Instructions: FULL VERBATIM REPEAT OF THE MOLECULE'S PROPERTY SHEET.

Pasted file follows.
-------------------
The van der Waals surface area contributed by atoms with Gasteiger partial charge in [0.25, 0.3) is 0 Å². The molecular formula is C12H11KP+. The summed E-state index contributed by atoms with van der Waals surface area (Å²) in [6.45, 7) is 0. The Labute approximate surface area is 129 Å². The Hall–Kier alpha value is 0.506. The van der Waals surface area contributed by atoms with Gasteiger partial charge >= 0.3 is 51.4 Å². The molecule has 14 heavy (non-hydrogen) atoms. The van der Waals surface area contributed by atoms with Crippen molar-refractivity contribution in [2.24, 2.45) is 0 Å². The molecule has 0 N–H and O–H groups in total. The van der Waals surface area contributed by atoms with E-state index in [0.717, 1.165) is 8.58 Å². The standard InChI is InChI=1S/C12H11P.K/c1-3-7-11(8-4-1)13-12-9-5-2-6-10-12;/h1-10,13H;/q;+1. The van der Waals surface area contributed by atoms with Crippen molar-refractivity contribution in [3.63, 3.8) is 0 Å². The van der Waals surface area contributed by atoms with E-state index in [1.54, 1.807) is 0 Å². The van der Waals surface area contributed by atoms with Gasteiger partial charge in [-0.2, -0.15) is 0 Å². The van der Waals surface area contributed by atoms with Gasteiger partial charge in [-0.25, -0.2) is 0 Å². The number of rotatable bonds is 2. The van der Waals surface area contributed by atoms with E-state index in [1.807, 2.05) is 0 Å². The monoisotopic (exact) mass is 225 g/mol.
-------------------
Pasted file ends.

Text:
The van der Waals surface area contributed by atoms with Gasteiger partial charge in [0.25, 0.3) is 0 Å². The molecular formula is C12H11KP+. The summed E-state index contributed by atoms with van der Waals surface area (Å²) in [6.45, 7) is 0. The Labute approximate surface area is 129 Å². The Hall–Kier alpha value is 0.506. The van der Waals surface area contributed by atoms with Gasteiger partial charge >= 0.3 is 51.4 Å². The molecule has 14 heavy (non-hydrogen) atoms. The van der Waals surface area contributed by atoms with Crippen molar-refractivity contribution in [2.24, 2.45) is 0 Å². The molecule has 0 N–H and O–H groups in total. The van der Waals surface area contributed by atoms with E-state index in [0.717, 1.165) is 8.58 Å². The standard InChI is InChI=1S/C12H11P.K/c1-3-7-11(8-4-1)13-12-9-5-2-6-10-12;/h1-10,13H;/q;+1. The van der Waals surface area contributed by atoms with Crippen molar-refractivity contribution in [3.63, 3.8) is 0 Å². The van der Waals surface area contributed by atoms with E-state index in [1.54, 1.807) is 0 Å². The van der Waals surface area contributed by atoms with Gasteiger partial charge in [-0.2, -0.15) is 0 Å². The van der Waals surface area contributed by atoms with Gasteiger partial charge in [-0.25, -0.2) is 0 Å². The number of rotatable bonds is 2. The van der Waals surface area contributed by atoms with E-state index in [1.807, 2.05) is 0 Å². The monoisotopic (exact) mass is 225 g/mol.